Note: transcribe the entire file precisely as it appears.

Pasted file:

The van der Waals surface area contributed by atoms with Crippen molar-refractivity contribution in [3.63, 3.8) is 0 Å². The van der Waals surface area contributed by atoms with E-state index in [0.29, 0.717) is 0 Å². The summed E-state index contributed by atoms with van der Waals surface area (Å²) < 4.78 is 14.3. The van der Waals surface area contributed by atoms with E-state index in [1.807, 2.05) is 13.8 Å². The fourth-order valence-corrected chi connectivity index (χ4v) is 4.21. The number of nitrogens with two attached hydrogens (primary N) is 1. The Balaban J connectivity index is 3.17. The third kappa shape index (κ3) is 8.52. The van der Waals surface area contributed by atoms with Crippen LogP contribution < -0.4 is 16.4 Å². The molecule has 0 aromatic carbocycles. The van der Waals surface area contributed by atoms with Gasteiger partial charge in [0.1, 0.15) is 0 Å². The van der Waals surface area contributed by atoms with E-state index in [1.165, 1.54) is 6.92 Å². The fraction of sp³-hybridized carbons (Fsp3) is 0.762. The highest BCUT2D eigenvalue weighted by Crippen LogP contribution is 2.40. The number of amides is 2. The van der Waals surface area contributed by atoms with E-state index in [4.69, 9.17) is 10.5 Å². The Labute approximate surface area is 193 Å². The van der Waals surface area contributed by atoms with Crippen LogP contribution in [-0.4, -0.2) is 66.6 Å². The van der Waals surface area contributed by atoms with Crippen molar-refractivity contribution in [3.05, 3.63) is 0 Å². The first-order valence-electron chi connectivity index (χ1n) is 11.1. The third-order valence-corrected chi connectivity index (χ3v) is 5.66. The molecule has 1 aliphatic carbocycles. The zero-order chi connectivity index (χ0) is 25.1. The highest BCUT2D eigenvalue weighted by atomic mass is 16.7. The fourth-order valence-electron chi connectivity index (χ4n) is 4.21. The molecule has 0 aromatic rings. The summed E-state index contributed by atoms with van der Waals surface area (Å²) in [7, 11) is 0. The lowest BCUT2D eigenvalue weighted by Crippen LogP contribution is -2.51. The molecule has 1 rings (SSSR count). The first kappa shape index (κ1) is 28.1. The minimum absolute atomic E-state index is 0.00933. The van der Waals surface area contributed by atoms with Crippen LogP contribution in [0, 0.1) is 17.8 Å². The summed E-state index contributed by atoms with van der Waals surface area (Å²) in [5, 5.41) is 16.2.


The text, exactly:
The van der Waals surface area contributed by atoms with Crippen molar-refractivity contribution in [3.63, 3.8) is 0 Å². The van der Waals surface area contributed by atoms with E-state index in [0.29, 0.717) is 0 Å². The summed E-state index contributed by atoms with van der Waals surface area (Å²) < 4.78 is 14.3. The van der Waals surface area contributed by atoms with E-state index in [1.807, 2.05) is 13.8 Å². The fourth-order valence-corrected chi connectivity index (χ4v) is 4.21. The number of nitrogens with two attached hydrogens (primary N) is 1. The Balaban J connectivity index is 3.17. The third kappa shape index (κ3) is 8.52. The van der Waals surface area contributed by atoms with Crippen LogP contribution < -0.4 is 16.4 Å². The molecule has 0 aromatic carbocycles. The van der Waals surface area contributed by atoms with Gasteiger partial charge in [0.1, 0.15) is 0 Å². The van der Waals surface area contributed by atoms with E-state index in [1.165, 1.54) is 6.92 Å². The fraction of sp³-hybridized carbons (Fsp3) is 0.762. The highest BCUT2D eigenvalue weighted by Crippen LogP contribution is 2.40. The number of amides is 2. The van der Waals surface area contributed by atoms with E-state index in [4.69, 9.17) is 10.5 Å². The Labute approximate surface area is 193 Å². The van der Waals surface area contributed by atoms with Crippen LogP contribution in [-0.4, -0.2) is 66.6 Å². The van der Waals surface area contributed by atoms with Crippen molar-refractivity contribution in [3.05, 3.63) is 0 Å². The first-order valence-electron chi connectivity index (χ1n) is 11.1. The third-order valence-corrected chi connectivity index (χ3v) is 5.66. The molecule has 1 aliphatic carbocycles. The zero-order chi connectivity index (χ0) is 25.1. The highest BCUT2D eigenvalue weighted by atomic mass is 16.7. The fourth-order valence-electron chi connectivity index (χ4n) is 4.21. The molecule has 0 aromatic rings. The summed E-state index contributed by atoms with van der Waals surface area (Å²) in [7, 11) is 0. The lowest BCUT2D eigenvalue weighted by Crippen LogP contribution is -2.51. The molecule has 1 rings (SSSR count). The first kappa shape index (κ1) is 28.1. The minimum absolute atomic E-state index is 0.00933. The van der Waals surface area contributed by atoms with Crippen LogP contribution in [0, 0.1) is 17.8 Å². The summed E-state index contributed by atoms with van der Waals surface area (Å²) in [5, 5.41) is 16.2.